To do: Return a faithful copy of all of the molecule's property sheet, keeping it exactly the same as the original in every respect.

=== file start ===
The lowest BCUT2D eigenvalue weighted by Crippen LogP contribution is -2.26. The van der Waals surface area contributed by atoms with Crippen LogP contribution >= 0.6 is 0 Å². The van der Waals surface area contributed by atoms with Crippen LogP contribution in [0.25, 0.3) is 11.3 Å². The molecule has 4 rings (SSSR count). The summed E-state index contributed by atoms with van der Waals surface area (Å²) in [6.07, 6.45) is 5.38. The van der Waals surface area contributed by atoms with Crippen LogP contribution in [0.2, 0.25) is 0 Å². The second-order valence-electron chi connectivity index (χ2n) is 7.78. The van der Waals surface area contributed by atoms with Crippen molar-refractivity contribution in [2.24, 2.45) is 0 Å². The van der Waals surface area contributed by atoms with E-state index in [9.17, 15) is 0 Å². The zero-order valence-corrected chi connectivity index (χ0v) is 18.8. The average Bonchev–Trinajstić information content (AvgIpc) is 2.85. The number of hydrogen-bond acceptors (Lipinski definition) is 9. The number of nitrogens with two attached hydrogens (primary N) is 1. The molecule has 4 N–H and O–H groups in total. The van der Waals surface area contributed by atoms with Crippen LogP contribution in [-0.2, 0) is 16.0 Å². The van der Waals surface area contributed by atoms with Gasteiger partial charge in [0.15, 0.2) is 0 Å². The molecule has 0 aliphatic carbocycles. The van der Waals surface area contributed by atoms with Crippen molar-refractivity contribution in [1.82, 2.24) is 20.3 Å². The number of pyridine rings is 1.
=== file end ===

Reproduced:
The lowest BCUT2D eigenvalue weighted by Crippen LogP contribution is -2.26. The van der Waals surface area contributed by atoms with Crippen LogP contribution >= 0.6 is 0 Å². The van der Waals surface area contributed by atoms with Crippen LogP contribution in [0.25, 0.3) is 11.3 Å². The molecule has 4 rings (SSSR count). The summed E-state index contributed by atoms with van der Waals surface area (Å²) in [6.07, 6.45) is 5.38. The van der Waals surface area contributed by atoms with Crippen LogP contribution in [0.2, 0.25) is 0 Å². The second-order valence-electron chi connectivity index (χ2n) is 7.78. The van der Waals surface area contributed by atoms with Crippen molar-refractivity contribution in [2.24, 2.45) is 0 Å². The van der Waals surface area contributed by atoms with E-state index in [9.17, 15) is 0 Å². The zero-order valence-corrected chi connectivity index (χ0v) is 18.8. The average Bonchev–Trinajstić information content (AvgIpc) is 2.85. The number of hydrogen-bond acceptors (Lipinski definition) is 9. The number of nitrogens with two attached hydrogens (primary N) is 1. The molecule has 4 N–H and O–H groups in total. The van der Waals surface area contributed by atoms with Crippen LogP contribution in [-0.2, 0) is 16.0 Å². The van der Waals surface area contributed by atoms with Gasteiger partial charge in [0.15, 0.2) is 0 Å². The molecule has 0 aliphatic carbocycles. The van der Waals surface area contributed by atoms with Crippen molar-refractivity contribution in [1.82, 2.24) is 20.3 Å². The number of pyridine rings is 1.